With the steady increase of dating websites and apps, it’s becoming incredibly popular to meet your significant other online. In fact, about 40 million Americans use some form of online dating, according to online dating giant eHarmony.
Technological advancements have given us the opportunity to connect with anyone, anywhere, at any time. But with this ever-expanding network (six degrees of separation has become four, thanks to Facebook) comes the prospect of deception. Save for photos, which can be stolen or doctored, and video chats, which can be manipulated with free software, there’s no real way to tell who you’re talking to on the other side of the screen.
This can lead to everyone’s worst dating fear: becoming the victim of a catfish.
What is catfishing?
A catfish is someone who creates a fake profile on a social networking account, usually with the aim to deceive a specific target. The act of catfishing someone, or actively deceiving someone using another’s identity, is usually employed as a romance scam on dating websites. Catfishing may be used for financial gain, to compromise a victim in some way, or simply as a form of wish fulfillment for the catfisher.
Five ways to spot a catfish
According to the Better Business Bureau, over 5,600 romance scam complaints were submitted to the FBI in 2011, with collective losses totaling more than $50 million. It’s safe to say that the number has probably increased since then. While a catfish isn’t always after your money, it’s still important to be able to spot them so you can avoid their ulterior motives altogether. Here are five ways you can spot a catfish con and avoid a digitally disastrous heartbreak.
Their social media isn’t very social
If you notice that their profile is suspiciously bare, this could be a sign that they are a catfish. Even the most infrequent social network users have some sort of proof that they’re a real person, like being tagged in friends’ pictures, or birthday posts on their wall. The number of friends they have can also be a red flag; someone with less than a hundred friends, or the same two “friends” posting on their page over and over could be a catfish.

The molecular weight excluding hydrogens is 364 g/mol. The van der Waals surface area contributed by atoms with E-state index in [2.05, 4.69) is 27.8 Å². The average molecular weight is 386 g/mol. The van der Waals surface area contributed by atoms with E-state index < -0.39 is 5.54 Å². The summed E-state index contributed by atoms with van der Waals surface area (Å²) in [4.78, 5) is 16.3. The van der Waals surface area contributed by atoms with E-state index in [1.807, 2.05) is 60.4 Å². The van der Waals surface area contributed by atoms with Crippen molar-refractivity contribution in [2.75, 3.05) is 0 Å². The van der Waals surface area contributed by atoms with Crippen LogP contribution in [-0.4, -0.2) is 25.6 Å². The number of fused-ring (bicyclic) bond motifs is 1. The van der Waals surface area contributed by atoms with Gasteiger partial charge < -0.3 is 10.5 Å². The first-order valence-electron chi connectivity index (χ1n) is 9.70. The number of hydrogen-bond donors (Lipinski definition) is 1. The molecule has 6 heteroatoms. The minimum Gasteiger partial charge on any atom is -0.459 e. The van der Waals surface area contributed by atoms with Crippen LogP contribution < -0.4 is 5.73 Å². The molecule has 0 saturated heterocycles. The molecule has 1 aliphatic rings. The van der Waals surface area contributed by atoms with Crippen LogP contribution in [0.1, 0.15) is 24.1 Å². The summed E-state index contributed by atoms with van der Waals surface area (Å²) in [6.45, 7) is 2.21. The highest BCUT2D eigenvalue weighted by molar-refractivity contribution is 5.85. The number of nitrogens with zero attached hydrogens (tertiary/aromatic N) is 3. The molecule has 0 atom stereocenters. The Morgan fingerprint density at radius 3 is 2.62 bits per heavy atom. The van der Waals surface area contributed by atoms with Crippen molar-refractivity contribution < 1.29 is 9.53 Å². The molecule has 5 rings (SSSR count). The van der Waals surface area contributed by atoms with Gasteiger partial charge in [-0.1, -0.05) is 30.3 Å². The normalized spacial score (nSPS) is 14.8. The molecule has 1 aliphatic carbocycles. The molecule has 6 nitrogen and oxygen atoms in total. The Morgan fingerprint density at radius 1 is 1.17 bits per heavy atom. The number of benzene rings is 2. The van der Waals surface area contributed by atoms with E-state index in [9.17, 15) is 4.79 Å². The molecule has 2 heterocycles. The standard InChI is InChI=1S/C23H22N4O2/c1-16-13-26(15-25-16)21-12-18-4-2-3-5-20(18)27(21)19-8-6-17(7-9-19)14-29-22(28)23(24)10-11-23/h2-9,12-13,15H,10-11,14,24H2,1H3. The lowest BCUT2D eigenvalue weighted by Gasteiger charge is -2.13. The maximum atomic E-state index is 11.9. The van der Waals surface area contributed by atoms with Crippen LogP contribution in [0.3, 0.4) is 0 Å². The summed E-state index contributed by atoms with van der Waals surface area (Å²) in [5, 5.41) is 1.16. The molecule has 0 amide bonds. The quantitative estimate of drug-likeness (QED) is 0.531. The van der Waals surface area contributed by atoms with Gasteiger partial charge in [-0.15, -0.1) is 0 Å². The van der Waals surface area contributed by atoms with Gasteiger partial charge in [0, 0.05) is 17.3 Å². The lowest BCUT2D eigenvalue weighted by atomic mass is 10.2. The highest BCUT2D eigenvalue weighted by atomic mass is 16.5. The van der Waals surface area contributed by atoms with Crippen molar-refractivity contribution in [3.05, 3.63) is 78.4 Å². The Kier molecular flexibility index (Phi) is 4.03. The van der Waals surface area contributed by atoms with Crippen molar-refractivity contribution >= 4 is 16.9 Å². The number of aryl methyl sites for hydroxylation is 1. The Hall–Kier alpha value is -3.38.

They won’t Skype, FaceTime, or any other kind of video chat
Sending messages back and forth to someone for hours online can often feel like a real, deep conversation. The only thing missing is the face-to-face component, and with technology, that problem is easy to solve. If you’re constantly suggesting that the two of you video chat, but your online partner is always dodging the question or coming up with excuses, they could be a catfish. A webcam can only be broken for so long!
They disappear…a lot
Like the real thing, a digital catfish can be slippery and hard to hold on to. If you find that they tend to drop off the face of the earth for days or even weeks at a time, this could be a sign that there’s something else going on. They could be juggling other relationships or fake profiles, or still involved with a real-life ex (or current!) lover. Either way, their attention is clearly divided, and you might want to move on.
They look and sound too good to be true
Their pictures are perfect; they cure sick children by day and model on the weekends. Everything they write sounds like it came straight from a romance novel and makes you weak in the knees. They say they’ve never met anyone like you before, that they want to move to be with you, and that the only thing holding them back from diving head-first into love is their hectic work schedule and their broken-down car. Right. You could’ve magically stumbled onto every person’s dream partner…or you could be talking to a catfish.
They just give you that feeling
When it comes to online dating, it’s always best to trust your gut. While finding your significant other on the web has its perks, it can also be a scary situation. After all, there is a stranger who you’re sharing intimate details about your private life with; who knows what they’ll do with that information? If you have a strong feeling that the person you’re talking to isn’t who they say they are, or the research you’ve done on them isn’t rewarding, it’s probably best to let the relationship go. There are plenty of other non-catfish in the sea!
While these signs are not necessarily true for all romantic online connections (some people really don’t use social media often!), they’re pretty good indicators for most. Make sure to pay attention and do your research on those you’re considering getting involved with. The last thing you want is to be caught in a catfish’s net of lies.